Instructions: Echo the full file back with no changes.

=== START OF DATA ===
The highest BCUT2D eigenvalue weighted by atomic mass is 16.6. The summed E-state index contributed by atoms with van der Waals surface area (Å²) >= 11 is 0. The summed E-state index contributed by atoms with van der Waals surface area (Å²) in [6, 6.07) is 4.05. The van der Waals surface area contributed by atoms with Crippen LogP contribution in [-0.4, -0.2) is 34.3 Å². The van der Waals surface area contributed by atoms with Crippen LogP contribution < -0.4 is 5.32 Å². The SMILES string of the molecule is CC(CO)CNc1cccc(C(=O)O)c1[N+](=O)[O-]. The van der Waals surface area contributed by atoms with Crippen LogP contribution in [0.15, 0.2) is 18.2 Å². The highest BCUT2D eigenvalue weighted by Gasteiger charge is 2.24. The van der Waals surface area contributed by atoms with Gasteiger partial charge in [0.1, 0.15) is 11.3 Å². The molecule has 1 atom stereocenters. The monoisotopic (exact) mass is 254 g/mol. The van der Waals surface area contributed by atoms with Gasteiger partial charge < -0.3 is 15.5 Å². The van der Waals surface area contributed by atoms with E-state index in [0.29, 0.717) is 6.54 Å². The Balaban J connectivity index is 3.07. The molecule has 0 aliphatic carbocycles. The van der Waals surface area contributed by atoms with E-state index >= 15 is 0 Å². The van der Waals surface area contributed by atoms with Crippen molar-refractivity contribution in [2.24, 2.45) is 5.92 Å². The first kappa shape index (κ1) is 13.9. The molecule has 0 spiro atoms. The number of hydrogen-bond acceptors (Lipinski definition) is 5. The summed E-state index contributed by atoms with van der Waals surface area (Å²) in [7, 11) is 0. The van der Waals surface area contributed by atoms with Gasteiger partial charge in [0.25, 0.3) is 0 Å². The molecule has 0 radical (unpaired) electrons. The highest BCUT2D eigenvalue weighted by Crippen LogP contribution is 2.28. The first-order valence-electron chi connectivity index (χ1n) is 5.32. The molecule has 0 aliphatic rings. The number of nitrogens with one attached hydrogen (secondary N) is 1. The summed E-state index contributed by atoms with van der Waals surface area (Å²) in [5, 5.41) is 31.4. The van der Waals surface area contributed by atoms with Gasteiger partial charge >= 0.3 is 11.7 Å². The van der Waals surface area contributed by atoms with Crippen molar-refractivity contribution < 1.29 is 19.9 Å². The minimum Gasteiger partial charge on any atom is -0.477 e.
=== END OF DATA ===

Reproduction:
The highest BCUT2D eigenvalue weighted by atomic mass is 16.6. The summed E-state index contributed by atoms with van der Waals surface area (Å²) >= 11 is 0. The summed E-state index contributed by atoms with van der Waals surface area (Å²) in [6, 6.07) is 4.05. The van der Waals surface area contributed by atoms with Crippen LogP contribution in [-0.4, -0.2) is 34.3 Å². The van der Waals surface area contributed by atoms with Crippen LogP contribution < -0.4 is 5.32 Å². The SMILES string of the molecule is CC(CO)CNc1cccc(C(=O)O)c1[N+](=O)[O-]. The van der Waals surface area contributed by atoms with Crippen LogP contribution in [0.15, 0.2) is 18.2 Å². The highest BCUT2D eigenvalue weighted by Gasteiger charge is 2.24. The van der Waals surface area contributed by atoms with Gasteiger partial charge in [0.1, 0.15) is 11.3 Å². The molecule has 1 atom stereocenters. The monoisotopic (exact) mass is 254 g/mol. The van der Waals surface area contributed by atoms with Gasteiger partial charge < -0.3 is 15.5 Å². The van der Waals surface area contributed by atoms with E-state index in [0.29, 0.717) is 6.54 Å². The Balaban J connectivity index is 3.07. The molecule has 0 aliphatic carbocycles. The van der Waals surface area contributed by atoms with E-state index >= 15 is 0 Å². The van der Waals surface area contributed by atoms with Crippen molar-refractivity contribution in [2.24, 2.45) is 5.92 Å². The first kappa shape index (κ1) is 13.9. The molecule has 0 spiro atoms. The number of hydrogen-bond acceptors (Lipinski definition) is 5. The summed E-state index contributed by atoms with van der Waals surface area (Å²) in [7, 11) is 0. The van der Waals surface area contributed by atoms with Gasteiger partial charge in [0.25, 0.3) is 0 Å². The molecule has 0 radical (unpaired) electrons. The highest BCUT2D eigenvalue weighted by Crippen LogP contribution is 2.28. The first-order valence-electron chi connectivity index (χ1n) is 5.32. The molecule has 0 aliphatic rings. The number of nitrogens with one attached hydrogen (secondary N) is 1. The summed E-state index contributed by atoms with van der Waals surface area (Å²) in [5, 5.41) is 31.4. The van der Waals surface area contributed by atoms with Gasteiger partial charge >= 0.3 is 11.7 Å². The van der Waals surface area contributed by atoms with Crippen molar-refractivity contribution < 1.29 is 19.9 Å². The minimum Gasteiger partial charge on any atom is -0.477 e.